Cleveland — Results of a new study suggest that the recovery of sensation after facial transplantation is as good as — and in some cases better than — that achieved by conventional surgery to repair nerve injuries, PRWeb.com reports.
Researchers led by the Cleveland Clinic’s Maria Z. Siemionow, M.D., who in 2008 performed the first U.S. near-total face transplant, analyzed published data on the recovery of sensation in four patients who had undergone facial transplantation. They compared the results with sensory recovery after various standard nerve-repair techniques. They found — surprisingly, they report — that recovery of the sense of feeling in the transplanted face is “improved and accelerated” even when the nerves responsible for sensation aren’t attached.
The study reports that all four patients regained sensation in the transplanted face, beginning as soon as two weeks post-surgery. By the end of the first year, all had normal or near-normal sensory function. The extent of recovery was similar to that achieved with simple repair of injured sensory nerves in the face — and even better than that of grafting procedures in which tissues are transferred to the face from different areas of the body without reconnecting the nerves.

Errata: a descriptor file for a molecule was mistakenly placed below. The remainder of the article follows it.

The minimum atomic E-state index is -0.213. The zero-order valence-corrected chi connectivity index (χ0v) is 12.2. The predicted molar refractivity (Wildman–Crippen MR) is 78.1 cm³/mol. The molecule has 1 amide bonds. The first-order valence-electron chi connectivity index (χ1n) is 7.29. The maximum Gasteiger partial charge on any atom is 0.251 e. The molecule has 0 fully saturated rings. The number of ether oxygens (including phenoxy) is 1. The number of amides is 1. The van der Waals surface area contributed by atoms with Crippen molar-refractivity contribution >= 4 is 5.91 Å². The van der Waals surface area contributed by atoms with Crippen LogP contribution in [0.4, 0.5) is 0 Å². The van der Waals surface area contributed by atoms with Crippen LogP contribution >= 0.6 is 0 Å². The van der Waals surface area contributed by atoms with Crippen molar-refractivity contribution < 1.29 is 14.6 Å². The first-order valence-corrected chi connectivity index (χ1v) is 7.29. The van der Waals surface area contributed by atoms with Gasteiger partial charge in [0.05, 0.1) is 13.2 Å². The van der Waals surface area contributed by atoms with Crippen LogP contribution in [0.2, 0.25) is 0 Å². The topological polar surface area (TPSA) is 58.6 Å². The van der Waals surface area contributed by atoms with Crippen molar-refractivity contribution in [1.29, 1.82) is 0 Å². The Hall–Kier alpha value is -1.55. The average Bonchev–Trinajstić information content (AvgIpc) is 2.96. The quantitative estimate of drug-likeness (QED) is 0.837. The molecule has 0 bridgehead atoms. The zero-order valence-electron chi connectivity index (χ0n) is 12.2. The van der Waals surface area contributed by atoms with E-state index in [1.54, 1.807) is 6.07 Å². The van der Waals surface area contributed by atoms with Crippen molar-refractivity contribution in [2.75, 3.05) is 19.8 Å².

“Face transplantation is the only clinical condition where, in the absence of sensory nerve repair, good functional outcome is achieved despite severe trauma causing soft tissue and sensory nerve damage,” the authors wrote.
The authors add, however, that the lack of routinely collected data on recovery of sensory function makes it difficult to draw firm conclusions. The authors recommend an “objective and simple” technique for sensory assessment for use in future research.
The study appears in the May issue of Plastic and Reconstructive Surgery.